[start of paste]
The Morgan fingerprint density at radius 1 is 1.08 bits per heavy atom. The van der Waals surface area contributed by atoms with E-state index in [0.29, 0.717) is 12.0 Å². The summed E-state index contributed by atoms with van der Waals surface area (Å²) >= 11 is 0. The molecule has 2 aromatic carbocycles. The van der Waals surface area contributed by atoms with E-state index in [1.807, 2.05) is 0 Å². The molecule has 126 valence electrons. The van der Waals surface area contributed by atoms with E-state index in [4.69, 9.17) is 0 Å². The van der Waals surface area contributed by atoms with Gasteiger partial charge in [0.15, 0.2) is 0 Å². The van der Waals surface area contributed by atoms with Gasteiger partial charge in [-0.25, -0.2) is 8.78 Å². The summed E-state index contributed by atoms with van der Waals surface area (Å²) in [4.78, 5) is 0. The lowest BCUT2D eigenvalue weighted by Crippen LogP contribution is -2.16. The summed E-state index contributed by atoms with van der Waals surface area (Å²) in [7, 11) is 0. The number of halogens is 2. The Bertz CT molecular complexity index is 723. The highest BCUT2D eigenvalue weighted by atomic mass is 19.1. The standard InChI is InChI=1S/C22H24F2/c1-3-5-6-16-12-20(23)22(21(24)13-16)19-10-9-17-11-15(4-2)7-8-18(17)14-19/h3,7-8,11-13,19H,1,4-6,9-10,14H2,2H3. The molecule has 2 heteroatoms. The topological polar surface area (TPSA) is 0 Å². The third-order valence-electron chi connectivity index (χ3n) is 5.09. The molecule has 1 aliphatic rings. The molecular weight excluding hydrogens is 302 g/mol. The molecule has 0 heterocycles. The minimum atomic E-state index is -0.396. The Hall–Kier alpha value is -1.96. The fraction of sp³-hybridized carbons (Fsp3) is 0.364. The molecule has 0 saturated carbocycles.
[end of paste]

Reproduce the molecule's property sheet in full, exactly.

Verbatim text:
The Morgan fingerprint density at radius 1 is 1.08 bits per heavy atom. The van der Waals surface area contributed by atoms with E-state index in [0.29, 0.717) is 12.0 Å². The summed E-state index contributed by atoms with van der Waals surface area (Å²) >= 11 is 0. The molecule has 2 aromatic carbocycles. The van der Waals surface area contributed by atoms with E-state index in [1.807, 2.05) is 0 Å². The molecule has 126 valence electrons. The van der Waals surface area contributed by atoms with E-state index in [4.69, 9.17) is 0 Å². The van der Waals surface area contributed by atoms with Gasteiger partial charge in [0.15, 0.2) is 0 Å². The van der Waals surface area contributed by atoms with Gasteiger partial charge in [-0.25, -0.2) is 8.78 Å². The summed E-state index contributed by atoms with van der Waals surface area (Å²) in [4.78, 5) is 0. The lowest BCUT2D eigenvalue weighted by Crippen LogP contribution is -2.16. The summed E-state index contributed by atoms with van der Waals surface area (Å²) in [7, 11) is 0. The number of halogens is 2. The Bertz CT molecular complexity index is 723. The highest BCUT2D eigenvalue weighted by atomic mass is 19.1. The standard InChI is InChI=1S/C22H24F2/c1-3-5-6-16-12-20(23)22(21(24)13-16)19-10-9-17-11-15(4-2)7-8-18(17)14-19/h3,7-8,11-13,19H,1,4-6,9-10,14H2,2H3. The molecule has 2 heteroatoms. The topological polar surface area (TPSA) is 0 Å². The third-order valence-electron chi connectivity index (χ3n) is 5.09. The molecule has 1 aliphatic rings. The molecular weight excluding hydrogens is 302 g/mol. The molecule has 0 heterocycles. The minimum atomic E-state index is -0.396. The Hall–Kier alpha value is -1.96. The fraction of sp³-hybridized carbons (Fsp3) is 0.364. The molecule has 0 saturated carbocycles.